This week, eBay is getting some positive feedback from Capitol Hill. The online auction giant recently agreed to ban the sales of tickets to President-elect Barack Obama's inauguration ceremony in January, in cooperation with California Senator Dianne Feinstein (D). Sen. Feinstein is drafting legislation to make the scalping a crime, so eBay is putting their foot down on peddling the free tickets (available through your local member of Congress). This comes after some tickets — which have yet to be distributed — were selling for as much as $40,000 a pop.
There are only 250,000 tickets to be had, but District and federal officials are expecting up to four million people to descend upon the Mall on that chilly January morning. Since there are sixteen times as many expected viewers as there are available spots, shouldn't ticket "prices" be sixteen times greater? Perhaps it is wrong to exploit such a momentous occasion, one that truly shouldn't have a price tag, but scalping is a staple of public gatherings in this country. While scalpers might be irritable and generally unpleasant people, they are simply playing the numbers: price goes up with demand is much higher than supply. Yet, scalpers aren't allowed to "re-sell" tickets to the Inauguration, because Sen. Feinstein and others believe that the tickets are initially free and should remain so.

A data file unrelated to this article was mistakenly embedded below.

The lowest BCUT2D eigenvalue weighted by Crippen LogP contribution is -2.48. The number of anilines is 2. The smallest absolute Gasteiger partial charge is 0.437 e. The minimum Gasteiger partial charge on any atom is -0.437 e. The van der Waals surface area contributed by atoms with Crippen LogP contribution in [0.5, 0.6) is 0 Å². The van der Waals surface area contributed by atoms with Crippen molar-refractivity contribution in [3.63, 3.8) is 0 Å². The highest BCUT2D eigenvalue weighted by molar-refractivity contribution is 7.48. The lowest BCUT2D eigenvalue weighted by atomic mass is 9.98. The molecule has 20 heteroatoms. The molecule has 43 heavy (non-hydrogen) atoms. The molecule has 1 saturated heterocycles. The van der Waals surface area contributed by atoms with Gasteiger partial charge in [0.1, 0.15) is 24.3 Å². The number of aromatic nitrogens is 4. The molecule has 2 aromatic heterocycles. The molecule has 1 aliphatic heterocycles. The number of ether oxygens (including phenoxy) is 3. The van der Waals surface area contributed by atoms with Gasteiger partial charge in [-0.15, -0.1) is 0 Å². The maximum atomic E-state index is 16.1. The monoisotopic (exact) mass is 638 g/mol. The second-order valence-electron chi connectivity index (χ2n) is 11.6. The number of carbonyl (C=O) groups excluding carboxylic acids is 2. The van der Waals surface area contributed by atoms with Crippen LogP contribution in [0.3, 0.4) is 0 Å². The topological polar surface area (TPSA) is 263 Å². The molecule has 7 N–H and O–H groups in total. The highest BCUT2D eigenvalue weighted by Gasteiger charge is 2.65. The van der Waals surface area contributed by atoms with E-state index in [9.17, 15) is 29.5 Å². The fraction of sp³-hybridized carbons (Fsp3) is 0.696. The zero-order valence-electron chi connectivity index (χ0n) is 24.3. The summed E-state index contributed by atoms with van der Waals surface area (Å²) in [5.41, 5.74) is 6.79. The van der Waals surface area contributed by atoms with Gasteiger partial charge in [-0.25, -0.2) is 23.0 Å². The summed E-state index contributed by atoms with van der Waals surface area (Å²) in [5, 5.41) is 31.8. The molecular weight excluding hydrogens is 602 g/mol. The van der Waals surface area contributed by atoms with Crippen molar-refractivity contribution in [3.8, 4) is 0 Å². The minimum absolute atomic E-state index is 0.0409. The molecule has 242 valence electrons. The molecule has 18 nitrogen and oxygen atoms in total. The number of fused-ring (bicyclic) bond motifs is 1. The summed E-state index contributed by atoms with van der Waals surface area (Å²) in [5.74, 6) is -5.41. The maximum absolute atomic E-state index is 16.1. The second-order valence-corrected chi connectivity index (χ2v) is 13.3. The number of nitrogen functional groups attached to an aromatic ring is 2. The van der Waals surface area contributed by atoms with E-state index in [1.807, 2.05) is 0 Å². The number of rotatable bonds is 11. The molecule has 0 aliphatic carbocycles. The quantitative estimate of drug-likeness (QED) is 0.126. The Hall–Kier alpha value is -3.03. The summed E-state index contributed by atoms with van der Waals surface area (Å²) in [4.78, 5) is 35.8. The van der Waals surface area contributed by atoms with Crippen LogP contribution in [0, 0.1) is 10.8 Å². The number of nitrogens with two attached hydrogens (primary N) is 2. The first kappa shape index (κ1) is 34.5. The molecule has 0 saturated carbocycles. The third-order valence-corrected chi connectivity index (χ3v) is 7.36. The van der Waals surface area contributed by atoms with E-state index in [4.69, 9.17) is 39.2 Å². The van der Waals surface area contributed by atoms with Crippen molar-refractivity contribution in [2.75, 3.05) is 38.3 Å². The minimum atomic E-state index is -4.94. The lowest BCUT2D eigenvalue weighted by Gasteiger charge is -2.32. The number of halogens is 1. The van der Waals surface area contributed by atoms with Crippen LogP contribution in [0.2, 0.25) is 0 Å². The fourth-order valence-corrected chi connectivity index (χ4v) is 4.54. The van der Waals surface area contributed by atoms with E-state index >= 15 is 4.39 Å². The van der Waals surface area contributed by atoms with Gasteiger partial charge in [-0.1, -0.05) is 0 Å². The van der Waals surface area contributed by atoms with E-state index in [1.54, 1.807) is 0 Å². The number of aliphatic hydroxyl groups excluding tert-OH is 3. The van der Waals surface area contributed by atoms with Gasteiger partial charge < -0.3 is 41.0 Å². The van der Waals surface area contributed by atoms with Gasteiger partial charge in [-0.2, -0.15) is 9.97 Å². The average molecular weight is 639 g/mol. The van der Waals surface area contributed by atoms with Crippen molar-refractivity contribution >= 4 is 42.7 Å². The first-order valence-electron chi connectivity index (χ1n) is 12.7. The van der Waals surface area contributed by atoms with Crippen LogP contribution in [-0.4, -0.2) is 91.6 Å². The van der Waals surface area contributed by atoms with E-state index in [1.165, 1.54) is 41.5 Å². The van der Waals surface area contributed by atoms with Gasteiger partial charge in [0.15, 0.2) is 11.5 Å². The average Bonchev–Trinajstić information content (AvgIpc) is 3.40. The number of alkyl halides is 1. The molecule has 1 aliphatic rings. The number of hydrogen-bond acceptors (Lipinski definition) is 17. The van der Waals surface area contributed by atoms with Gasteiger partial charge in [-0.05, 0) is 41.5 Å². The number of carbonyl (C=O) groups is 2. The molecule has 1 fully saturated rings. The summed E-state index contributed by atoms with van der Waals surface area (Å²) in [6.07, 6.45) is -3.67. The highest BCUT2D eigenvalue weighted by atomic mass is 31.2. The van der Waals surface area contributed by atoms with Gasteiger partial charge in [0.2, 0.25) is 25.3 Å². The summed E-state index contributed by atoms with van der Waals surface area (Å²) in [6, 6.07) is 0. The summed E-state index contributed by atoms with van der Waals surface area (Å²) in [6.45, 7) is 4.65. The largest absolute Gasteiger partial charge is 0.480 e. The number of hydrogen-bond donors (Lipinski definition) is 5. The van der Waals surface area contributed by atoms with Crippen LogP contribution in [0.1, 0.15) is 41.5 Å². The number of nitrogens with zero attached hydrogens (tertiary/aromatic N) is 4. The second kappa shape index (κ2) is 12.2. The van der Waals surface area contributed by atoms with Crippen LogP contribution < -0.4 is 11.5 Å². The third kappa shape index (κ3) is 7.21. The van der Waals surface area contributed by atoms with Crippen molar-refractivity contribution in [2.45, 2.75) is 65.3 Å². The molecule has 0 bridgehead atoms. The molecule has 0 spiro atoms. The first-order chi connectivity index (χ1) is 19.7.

So the tickets will officially remain free of charge for all spectators, not just those lucky few (well, few hundred thousand) who managed to call Rep. John or Jane Q. Congressperson on time. But what about scalping in general? Why no outcry from Congress when people are illegally reselling tickets for sporting events or concerts all over the country? If John McCain was elected president (assuming the same number of people were planning on attending the inauguration), would Sen. Feinstein have put the kibosh on eBay aiding scalpers? Methinks not. Though her actions were noble, it seems like this decision sets an uneasy precedent for the US government to intervene in the Invisible Hands that govern e-commerce.
Or, perhaps, the US will never see this much interest in an inauguration ever again. In that case, problem solved. What do you think?